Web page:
Though some of the issues raised by the OECD's base erosion and profit-shifting project lend themselves to multilateral solutions, Robert Stack, U.S. Treasury deputy assistant secretary (international tax affairs), said that others may be best left unresolved.
Speaking at an International Fiscal Association U.S. Branch D.C. Region meeting in Washington June 17, Stack said that BEPS makes sense for addressing arbitrage opportunities such as hybrid mismatches, interest expenses, treaty abuse, and intangibles. He noted that one area the U.S. considered ripe for BEPS action is improvements to controlled foreign corporation rules to prevent earnings stripping.
"What we are thinking about more day-to-day is that there are other areas where the multinational aspect of the agreement seems less obvious, and those are areas where it doesn't appear that everyone in the room has some skin in the game or something to give and to trade," Stack said.
On issues such as the digital economy, Stack said he is questioning whether there is a multilateral agreement that can be made. He said that the concept of virtual permanent establishment creates "winners and losers," with the United States often coming up as a loser in terms of its tax base.
According to Stack, there is a theory among BEPS project participants that 2015 will be a year in which the OECD will engage in "horse-trading" on the issues that have been deferred from the 2014 deliverables. "It's not clear to me how that would play out," Stack said.
Stack added that he is unsure that negotiation is the likely or appropriate outcome because it could result in vague language.
Stack expressed skepticism at the view that the failure of BEPS would necessarily lead to international tax chaos. He noted that he was speaking the same week that the Indian government released a report by the Tax Administration Reform Commission that warned about the effect of unresolved tax cases on foreign direct investment. Stack said that a world in which tax administrators seek bilateral solutions to tax issues would be preferable to one in which the BEPS project produces vague principles.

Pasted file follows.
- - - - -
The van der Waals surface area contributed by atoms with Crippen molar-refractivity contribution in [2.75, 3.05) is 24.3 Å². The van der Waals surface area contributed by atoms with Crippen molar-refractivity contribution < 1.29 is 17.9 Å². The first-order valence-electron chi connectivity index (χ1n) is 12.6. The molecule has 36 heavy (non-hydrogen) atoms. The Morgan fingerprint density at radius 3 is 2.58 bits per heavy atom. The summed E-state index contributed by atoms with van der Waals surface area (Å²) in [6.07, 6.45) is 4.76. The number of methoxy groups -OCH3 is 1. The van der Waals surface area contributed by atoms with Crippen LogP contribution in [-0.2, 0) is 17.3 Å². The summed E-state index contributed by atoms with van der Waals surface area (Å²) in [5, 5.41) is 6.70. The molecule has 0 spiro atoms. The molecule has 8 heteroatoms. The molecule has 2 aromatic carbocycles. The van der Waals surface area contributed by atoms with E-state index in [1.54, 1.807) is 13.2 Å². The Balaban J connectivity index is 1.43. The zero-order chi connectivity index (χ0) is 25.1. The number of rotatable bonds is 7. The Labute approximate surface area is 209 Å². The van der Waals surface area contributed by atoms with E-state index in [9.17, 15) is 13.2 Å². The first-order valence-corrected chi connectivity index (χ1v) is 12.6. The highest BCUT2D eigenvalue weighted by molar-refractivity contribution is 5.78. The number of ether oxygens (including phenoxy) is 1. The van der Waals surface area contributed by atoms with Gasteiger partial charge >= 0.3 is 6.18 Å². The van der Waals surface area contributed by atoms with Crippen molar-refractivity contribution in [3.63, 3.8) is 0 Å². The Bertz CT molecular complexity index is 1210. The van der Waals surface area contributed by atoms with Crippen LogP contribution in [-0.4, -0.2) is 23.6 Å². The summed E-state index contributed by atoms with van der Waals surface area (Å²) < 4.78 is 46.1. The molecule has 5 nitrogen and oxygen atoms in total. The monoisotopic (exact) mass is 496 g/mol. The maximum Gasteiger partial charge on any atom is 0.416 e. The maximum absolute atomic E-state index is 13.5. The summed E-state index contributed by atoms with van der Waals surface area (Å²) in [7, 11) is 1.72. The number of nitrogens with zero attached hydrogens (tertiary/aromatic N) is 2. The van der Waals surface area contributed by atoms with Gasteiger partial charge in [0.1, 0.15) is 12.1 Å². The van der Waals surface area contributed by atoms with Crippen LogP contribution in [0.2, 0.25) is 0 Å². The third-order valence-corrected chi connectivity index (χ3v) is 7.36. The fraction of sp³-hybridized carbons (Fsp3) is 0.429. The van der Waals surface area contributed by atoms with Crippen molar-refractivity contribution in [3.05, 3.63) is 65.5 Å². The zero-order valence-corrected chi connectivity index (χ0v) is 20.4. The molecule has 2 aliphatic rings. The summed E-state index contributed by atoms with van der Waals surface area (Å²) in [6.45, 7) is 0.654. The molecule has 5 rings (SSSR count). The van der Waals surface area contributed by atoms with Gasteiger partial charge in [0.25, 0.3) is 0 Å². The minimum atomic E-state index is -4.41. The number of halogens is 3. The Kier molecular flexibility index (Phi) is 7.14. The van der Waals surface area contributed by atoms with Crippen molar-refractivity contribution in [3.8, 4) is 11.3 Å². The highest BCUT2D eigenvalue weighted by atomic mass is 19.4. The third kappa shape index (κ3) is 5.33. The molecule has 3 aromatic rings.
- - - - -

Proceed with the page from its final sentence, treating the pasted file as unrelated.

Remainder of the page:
"At the end of the day the question of whether no deal is better than a deal that isn't ideal really comes down to weighing this risk that there will be chaos or that there really will be bad results," Stack said. "I'm not 100 percent sure that that tail should wag the dog in a way that causes us to reach unprincipled decisions. Particularly, unprincipled decisions that could be used in unprincipled ways."
Stack said there is some discussion at the G-20 about an ongoing monitoring process for BEPS beyond the 2015 deliverables dates.
"We are, at the moment, not willing to commit to that," Stack said. He explained that the U.S. is waiting to see how the BEPS process concludes before determining whether it should continue.
Stack also said that in the near-term the U.S. is not prepared to commit resources toward the multilateral instrument proposed in action 15, which he characterized as an idea for which the process and the substance are "not well-defined."
"I have been dubious all along about whether or not a multilateral BEPS treaty is doable," Stack said.
He noted that the U.S. often spends two years negotiating a bilateral treaty for which it already has a model.
Asked about the EU investigation into state aid by Ireland, Luxembourg, and the Netherlands, Stack said that the investigation is a legitimate inquiry. He contrasted the EU investigation with the efforts of some countries in audits that target U.S. companies and seek global data.